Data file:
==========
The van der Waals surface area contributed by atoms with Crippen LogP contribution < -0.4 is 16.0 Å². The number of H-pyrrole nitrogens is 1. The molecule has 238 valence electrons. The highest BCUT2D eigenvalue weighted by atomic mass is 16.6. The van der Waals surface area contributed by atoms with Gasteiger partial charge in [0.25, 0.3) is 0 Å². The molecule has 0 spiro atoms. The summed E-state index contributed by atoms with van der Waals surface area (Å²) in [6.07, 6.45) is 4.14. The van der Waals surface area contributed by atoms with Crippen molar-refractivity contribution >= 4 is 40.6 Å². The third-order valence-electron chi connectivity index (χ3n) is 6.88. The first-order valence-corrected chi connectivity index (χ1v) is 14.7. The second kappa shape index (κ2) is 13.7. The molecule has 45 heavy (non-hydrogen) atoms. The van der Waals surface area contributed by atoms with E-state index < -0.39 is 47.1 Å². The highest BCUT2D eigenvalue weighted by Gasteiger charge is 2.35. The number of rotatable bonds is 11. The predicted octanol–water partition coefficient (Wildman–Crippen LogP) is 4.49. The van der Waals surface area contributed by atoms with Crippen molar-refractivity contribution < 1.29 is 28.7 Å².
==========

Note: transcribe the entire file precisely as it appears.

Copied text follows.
The van der Waals surface area contributed by atoms with Crippen LogP contribution < -0.4 is 16.0 Å². The number of H-pyrrole nitrogens is 1. The molecule has 238 valence electrons. The highest BCUT2D eigenvalue weighted by atomic mass is 16.6. The van der Waals surface area contributed by atoms with Gasteiger partial charge in [0.25, 0.3) is 0 Å². The molecule has 0 spiro atoms. The summed E-state index contributed by atoms with van der Waals surface area (Å²) in [6.07, 6.45) is 4.14. The van der Waals surface area contributed by atoms with Crippen molar-refractivity contribution >= 4 is 40.6 Å². The third-order valence-electron chi connectivity index (χ3n) is 6.88. The first-order valence-corrected chi connectivity index (χ1v) is 14.7. The second kappa shape index (κ2) is 13.7. The molecule has 45 heavy (non-hydrogen) atoms. The van der Waals surface area contributed by atoms with E-state index < -0.39 is 47.1 Å². The highest BCUT2D eigenvalue weighted by Gasteiger charge is 2.35. The number of rotatable bonds is 11. The predicted octanol–water partition coefficient (Wildman–Crippen LogP) is 4.49. The van der Waals surface area contributed by atoms with Crippen molar-refractivity contribution < 1.29 is 28.7 Å².